La Cité is the double-walled fortress surrounding the old town with 52 watchtowers built more than two centuries ago. An entrance fee must be paid to walk along the walls at the Château et Remparts, a keep built for the viscounts of Carcassonne during the 12th century. The Remparts ticket includes access to the keep’s rooms and the battlements with dramatic views of the region and the Pyrenees.
Located at the highest point of La Cité where the earliest known settlement of the region in the 6th century BC is said to have stood, is the 12th-century castle, Château Comtal. The hilltop castle overlooks the valley of the Aude and what would have been the ancient routes linking the Atlantic, Mediterranean and the Iberian Peninsula with the rest of Europe. The castle is only available by paid entry, which can be combined with the Remparts, and offers a museum, displays of medieval military art as well as other historical showcases.
In between the double walls of La Cité runs a flat interior space known as Les Lices. Originally designed as a defense, today it makes for a nice stroll around the city and it’s particularly private at day-break.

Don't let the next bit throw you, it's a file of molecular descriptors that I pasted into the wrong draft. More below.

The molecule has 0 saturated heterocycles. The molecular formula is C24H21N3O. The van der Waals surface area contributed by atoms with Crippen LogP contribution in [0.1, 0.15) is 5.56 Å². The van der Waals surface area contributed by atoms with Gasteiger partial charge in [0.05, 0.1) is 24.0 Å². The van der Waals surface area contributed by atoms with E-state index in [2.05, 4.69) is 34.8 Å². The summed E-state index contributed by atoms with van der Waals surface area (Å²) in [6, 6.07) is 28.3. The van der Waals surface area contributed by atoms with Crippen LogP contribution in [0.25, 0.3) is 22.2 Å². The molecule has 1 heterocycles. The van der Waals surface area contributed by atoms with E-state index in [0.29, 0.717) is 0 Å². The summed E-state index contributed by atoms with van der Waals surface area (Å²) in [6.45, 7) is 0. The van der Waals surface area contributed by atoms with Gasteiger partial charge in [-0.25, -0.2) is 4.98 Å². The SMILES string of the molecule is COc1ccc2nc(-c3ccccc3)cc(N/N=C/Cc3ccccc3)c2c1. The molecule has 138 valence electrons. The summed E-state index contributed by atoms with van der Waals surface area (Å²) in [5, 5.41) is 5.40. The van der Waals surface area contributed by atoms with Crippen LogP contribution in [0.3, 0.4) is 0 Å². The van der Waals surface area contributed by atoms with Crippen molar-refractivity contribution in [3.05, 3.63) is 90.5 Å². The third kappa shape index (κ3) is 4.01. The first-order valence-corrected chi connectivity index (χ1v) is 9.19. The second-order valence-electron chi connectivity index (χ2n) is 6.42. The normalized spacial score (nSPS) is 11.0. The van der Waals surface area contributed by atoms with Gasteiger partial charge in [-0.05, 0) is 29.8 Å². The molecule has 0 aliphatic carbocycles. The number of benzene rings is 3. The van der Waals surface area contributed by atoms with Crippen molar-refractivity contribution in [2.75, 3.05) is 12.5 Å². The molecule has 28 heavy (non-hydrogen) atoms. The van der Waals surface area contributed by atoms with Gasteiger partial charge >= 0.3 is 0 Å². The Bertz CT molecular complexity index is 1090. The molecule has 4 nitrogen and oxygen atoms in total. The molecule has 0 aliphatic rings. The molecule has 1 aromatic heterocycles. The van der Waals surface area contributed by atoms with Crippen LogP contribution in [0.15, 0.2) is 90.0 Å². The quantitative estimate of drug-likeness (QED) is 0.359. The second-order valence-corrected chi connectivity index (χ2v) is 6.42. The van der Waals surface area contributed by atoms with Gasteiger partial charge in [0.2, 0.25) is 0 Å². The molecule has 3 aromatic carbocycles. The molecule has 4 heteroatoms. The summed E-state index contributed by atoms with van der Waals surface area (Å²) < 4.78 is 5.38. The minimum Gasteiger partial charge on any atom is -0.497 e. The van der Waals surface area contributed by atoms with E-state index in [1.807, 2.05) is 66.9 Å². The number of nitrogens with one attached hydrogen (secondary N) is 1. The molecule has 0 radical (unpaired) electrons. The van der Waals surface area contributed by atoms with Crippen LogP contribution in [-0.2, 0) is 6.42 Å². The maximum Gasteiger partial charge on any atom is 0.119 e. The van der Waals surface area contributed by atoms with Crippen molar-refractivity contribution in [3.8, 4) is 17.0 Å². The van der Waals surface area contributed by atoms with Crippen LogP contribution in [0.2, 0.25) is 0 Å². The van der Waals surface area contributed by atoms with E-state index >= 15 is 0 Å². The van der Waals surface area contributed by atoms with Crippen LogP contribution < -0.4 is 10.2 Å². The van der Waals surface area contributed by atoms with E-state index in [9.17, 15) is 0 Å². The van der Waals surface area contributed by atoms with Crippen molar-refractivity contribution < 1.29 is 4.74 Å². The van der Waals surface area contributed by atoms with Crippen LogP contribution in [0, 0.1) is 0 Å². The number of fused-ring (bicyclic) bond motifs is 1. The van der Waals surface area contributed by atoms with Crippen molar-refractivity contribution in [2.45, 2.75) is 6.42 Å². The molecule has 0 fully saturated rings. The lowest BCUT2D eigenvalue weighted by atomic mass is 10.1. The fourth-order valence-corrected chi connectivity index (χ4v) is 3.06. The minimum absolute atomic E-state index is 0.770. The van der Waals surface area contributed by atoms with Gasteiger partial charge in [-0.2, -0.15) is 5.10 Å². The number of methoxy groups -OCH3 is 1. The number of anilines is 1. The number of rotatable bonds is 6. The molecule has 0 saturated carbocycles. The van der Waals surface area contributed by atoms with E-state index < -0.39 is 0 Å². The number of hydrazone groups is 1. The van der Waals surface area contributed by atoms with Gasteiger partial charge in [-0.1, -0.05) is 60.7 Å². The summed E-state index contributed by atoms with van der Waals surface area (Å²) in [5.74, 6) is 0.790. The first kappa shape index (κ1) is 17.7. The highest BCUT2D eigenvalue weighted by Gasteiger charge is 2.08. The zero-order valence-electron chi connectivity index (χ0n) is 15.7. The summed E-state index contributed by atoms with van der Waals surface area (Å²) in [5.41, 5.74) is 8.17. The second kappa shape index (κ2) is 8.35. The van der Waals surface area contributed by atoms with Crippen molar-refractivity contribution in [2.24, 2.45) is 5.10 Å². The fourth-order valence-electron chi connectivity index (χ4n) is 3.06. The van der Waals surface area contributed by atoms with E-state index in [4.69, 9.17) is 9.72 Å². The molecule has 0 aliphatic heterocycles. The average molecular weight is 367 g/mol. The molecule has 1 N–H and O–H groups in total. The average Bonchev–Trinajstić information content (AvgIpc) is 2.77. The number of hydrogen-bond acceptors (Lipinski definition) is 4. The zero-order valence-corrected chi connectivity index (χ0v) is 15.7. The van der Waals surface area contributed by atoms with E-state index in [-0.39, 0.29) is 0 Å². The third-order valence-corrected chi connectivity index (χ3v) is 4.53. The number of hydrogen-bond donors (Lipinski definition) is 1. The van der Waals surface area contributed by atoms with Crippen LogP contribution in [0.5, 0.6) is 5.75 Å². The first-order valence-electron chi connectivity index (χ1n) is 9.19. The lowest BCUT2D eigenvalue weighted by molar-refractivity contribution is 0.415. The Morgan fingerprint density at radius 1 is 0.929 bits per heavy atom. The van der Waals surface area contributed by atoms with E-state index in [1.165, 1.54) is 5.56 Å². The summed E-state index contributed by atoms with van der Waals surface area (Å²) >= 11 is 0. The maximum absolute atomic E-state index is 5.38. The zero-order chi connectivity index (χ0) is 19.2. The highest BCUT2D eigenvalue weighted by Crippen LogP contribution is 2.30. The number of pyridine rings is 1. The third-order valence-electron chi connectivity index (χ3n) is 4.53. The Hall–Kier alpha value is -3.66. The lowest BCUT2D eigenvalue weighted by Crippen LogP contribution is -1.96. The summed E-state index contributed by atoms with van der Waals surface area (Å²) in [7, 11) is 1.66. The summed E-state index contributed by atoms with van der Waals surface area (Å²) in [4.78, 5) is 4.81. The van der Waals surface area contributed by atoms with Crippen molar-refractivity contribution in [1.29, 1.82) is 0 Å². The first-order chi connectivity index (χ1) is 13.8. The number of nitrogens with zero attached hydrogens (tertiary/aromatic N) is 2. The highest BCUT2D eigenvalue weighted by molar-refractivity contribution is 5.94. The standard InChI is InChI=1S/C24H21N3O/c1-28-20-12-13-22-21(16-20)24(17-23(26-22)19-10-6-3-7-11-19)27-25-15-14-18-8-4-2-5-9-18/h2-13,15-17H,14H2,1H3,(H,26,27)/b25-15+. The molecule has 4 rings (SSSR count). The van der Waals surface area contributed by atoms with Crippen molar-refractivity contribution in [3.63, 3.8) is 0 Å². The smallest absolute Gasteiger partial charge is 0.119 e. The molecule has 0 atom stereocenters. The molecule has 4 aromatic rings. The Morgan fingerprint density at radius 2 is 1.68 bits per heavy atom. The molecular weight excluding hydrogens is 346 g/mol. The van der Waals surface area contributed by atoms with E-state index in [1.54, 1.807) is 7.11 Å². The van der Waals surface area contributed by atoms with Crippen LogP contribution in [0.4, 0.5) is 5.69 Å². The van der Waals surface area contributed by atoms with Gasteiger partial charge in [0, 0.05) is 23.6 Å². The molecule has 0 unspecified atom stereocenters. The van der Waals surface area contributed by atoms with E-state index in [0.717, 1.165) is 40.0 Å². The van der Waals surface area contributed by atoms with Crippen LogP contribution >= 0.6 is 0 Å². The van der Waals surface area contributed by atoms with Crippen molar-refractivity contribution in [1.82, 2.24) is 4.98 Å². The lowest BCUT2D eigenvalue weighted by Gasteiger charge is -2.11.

Chapelle Notre Dame de la Santé and Pont-Vieux
Spanning the Aude River is the pedestrian-only Pont-Vieux bridge. One of the oldest in the city. Built during the 14th century to connect Carcassonne’s lower and upper towns, it was rebuilt in the 19th century and remains one of the few medieval bridges in France. Nearby the Pont-Vieux is the Chapelle Notre Dame de la Santé, which was built in 1523 with a portion of the building serving as the city’s first hospital.
Where to Eat in Carcassonne
Visitors to Carcassonne can hardly go hungry with a plethora of restaurants, cafes and eateries. That being said we have a few favorites. For the carnivorous crowd, the region’s renowned cassoulet is necessary – just don’t plan anything other than a good night’s rest or nap afterwards.
A traditional local market in Carcassonne dating back to 1768, Les Halles is the perfect place to stop and explore the local wines, foods and cheeses of the area as well as marvel at the beautiful stone architecture.
Eat here. Order the cassoulet. Period.
Restaurant Gastronomique La Barbacane
If you’re looking for lighter, but no less flavorful cuisine, Chef Jérôme Ryon showcases fish and vegetables from the Mediterranean region, as well as products from near his roots in Lyon. At La Barbacane, he creates traditional cuisine with elegance and finesse. The one Michelin star restaurant also offers terrace seating with views of La Cité’s walls.
Wineries to Visit Near Carcassonne
Being Winetravelers, a trip to the region would not be complete without stopping at a few wineries and one of the most significant Abbey’s in the wine world.